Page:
Are we doing enough to prevent colectomy in inflammatory bowel disease (IBD) patients? A 5-year review of colectomy rates in Shropshire and Mid-Wales UK (2015-2019) (2022)

Type of publication:Conference abstract

Author(s):*Javed A.; *Butterworth J.; *Townson G.

Citation:Journal of Crohn's and Colitis; Jan 2022; vol. 16

Abstract:Background: Colectomy for IBD significantly impacts the psycho-social aspects & quality of life.Method(s): Electronic records were retrospectively analysed for colectomy rates & parameters of interest.Result(s): 68 patients (Men 37:Women31), median age 30 years had colectomies. Annual colectomy rates remained constant;7 (2015), 20 (2016), 11 (2017) & (2018) each and 19 (2019). 28% had colectomy within 1 year of diagnosis and only 63% received a biologic agent. Over half, (54%)had emergency surgeries & 37% experienced infections, re-laparotomy and ileus (20% each).Conclusion(s): There is an opportunity to risk-stratify patients at diagnosis based on the risk factors (men, younger age, severe/extensive disease) to a top-down therapy & treat to target strategy to reduce colectomy rates. (Table Presented).

Link to full-text (no password required)

A Complex Case of Adalimumab Induced Pleuropericarditis in a Patient with Underlying Ulcerative Colitis (2021)

Type of publication:
Journal article

Author(s):
*Abbasi A, *Day S, Subahani M, *Townson G

Citation:
Asploro Journal of Biomedical and Clinical Case Reports, 2021 Jan; 4(1) p.16-21

Abstract:
Introduction: Adalimumab is an anti-tumour necrosis factor (anti-TNF) monoclonal antibody and an important part of the treatment regime for autoimmune conditions including inflammatory bowel disease. We present a case of adalimumab induced pleuropericarditis and discuss the diagnosis challenges we faced.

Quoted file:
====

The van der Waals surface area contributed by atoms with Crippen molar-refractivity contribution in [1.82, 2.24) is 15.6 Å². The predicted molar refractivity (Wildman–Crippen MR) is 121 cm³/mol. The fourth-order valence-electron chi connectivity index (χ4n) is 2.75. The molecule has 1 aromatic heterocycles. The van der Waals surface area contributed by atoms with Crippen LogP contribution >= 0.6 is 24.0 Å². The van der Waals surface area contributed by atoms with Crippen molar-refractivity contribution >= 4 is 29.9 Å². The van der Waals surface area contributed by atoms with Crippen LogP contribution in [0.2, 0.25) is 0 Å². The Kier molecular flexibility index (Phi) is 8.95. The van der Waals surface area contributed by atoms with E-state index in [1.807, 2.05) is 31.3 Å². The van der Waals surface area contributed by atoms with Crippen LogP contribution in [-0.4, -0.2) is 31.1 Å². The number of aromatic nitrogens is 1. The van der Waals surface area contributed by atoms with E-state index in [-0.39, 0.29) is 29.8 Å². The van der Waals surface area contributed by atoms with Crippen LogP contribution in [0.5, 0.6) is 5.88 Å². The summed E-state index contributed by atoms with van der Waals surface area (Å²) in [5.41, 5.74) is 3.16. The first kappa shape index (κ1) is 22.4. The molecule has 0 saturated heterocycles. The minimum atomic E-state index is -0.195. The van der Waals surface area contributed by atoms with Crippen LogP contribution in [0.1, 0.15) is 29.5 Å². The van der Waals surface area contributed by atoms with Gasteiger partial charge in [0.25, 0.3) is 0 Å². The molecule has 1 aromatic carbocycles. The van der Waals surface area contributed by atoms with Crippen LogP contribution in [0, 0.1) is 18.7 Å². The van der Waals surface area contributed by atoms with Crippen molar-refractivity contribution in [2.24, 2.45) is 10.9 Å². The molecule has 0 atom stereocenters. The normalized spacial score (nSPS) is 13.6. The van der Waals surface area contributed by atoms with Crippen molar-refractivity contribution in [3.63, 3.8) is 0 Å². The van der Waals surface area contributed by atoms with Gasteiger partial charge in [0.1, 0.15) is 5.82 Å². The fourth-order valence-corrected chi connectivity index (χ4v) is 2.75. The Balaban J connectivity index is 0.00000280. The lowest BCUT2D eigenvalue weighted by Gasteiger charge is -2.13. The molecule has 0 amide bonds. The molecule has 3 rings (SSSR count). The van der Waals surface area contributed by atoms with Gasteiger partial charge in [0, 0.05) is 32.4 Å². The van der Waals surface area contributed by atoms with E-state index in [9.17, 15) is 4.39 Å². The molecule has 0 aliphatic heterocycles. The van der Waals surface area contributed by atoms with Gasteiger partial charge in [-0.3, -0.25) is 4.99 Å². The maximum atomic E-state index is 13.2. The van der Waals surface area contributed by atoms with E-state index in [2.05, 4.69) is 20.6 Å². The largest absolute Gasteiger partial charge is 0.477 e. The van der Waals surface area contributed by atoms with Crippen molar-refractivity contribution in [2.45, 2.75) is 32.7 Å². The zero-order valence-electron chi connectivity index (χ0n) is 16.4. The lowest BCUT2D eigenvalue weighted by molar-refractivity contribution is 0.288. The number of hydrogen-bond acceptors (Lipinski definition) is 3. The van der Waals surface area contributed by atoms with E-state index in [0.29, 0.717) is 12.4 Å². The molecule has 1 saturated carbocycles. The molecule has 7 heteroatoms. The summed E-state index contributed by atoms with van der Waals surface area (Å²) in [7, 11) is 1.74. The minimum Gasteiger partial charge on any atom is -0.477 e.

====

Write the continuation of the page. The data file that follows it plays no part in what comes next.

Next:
Case History: A 22-year-old male presented to the emergency department with 3 days history of headache, malaise, fever and right-sided chest pain. He was diagnosed with ulcerative colitis 8 months ago but failed to respond to mesalazine, requiring high dose steroids to induce disease remission. His mesalazine was stopped after 4 months and he was initiated on adalimumab 2 months prior to the current presentation. At presentation, he had a temperature of 38.7 °C (101.6 °F) but no other physical signs. His inflammatory markers were raised, and the chest x-ray was clear. He was started on empirical intravenous antibiotics on suspicion of the underlying infective process. On day 4 the patient developed a new pleural rub and crepitations on both lung bases. An urgent echocardiogram and computed tomography scan of the thorax abdomen and pelvis revealed pleural effusion and a 1.8 cm diameter pericardial effusion. Extensive investigation including virology screen, autoimmune screen and pleural fluid analysis were normal.
Diagnosis, Management and Outcome: This case was discussed in a multidisciplinary meeting. A diagnosis of pleuropericarditis secondary to adalimumab was made. Adalimumab and antibiotics were stopped, and he was started on a course of oral steroids. The patient responded well to the treatment and his symptoms resolved.
Conclusion: Rare drug toxicity should be part of differential diagnosis, especially in young patients with unusual presentation. An early multidisciplinary approach is crucial for a positive outcome. The patient should be actively involved in decision making to improve long term outcome.

Link to full-text [no password required]